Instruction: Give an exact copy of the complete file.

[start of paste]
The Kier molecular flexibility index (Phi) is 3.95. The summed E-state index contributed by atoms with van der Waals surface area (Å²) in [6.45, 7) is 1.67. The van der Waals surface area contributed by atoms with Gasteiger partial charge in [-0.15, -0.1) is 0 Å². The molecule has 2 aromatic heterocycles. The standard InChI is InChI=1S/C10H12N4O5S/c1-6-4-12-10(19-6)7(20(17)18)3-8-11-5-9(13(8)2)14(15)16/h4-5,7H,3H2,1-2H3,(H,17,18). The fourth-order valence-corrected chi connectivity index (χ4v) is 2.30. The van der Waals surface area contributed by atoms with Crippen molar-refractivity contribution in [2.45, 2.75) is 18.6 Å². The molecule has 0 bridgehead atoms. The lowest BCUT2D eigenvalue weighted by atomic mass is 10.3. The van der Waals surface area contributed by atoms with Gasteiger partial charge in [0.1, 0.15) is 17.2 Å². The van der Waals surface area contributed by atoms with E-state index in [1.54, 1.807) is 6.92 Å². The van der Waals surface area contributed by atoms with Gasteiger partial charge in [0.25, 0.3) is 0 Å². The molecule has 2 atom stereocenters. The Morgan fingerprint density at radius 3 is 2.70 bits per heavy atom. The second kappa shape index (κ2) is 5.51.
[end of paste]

The Kier molecular flexibility index (Phi) is 3.95. The summed E-state index contributed by atoms with van der Waals surface area (Å²) in [6.45, 7) is 1.67. The van der Waals surface area contributed by atoms with Gasteiger partial charge in [-0.15, -0.1) is 0 Å². The molecule has 2 aromatic heterocycles. The standard InChI is InChI=1S/C10H12N4O5S/c1-6-4-12-10(19-6)7(20(17)18)3-8-11-5-9(13(8)2)14(15)16/h4-5,7H,3H2,1-2H3,(H,17,18). The fourth-order valence-corrected chi connectivity index (χ4v) is 2.30. The van der Waals surface area contributed by atoms with Crippen molar-refractivity contribution in [2.45, 2.75) is 18.6 Å². The molecule has 0 bridgehead atoms. The lowest BCUT2D eigenvalue weighted by atomic mass is 10.3. The van der Waals surface area contributed by atoms with Gasteiger partial charge in [0.1, 0.15) is 17.2 Å². The van der Waals surface area contributed by atoms with E-state index in [1.54, 1.807) is 6.92 Å². The van der Waals surface area contributed by atoms with Gasteiger partial charge in [0.25, 0.3) is 0 Å². The molecule has 2 atom stereocenters. The Morgan fingerprint density at radius 3 is 2.70 bits per heavy atom. The second kappa shape index (κ2) is 5.51.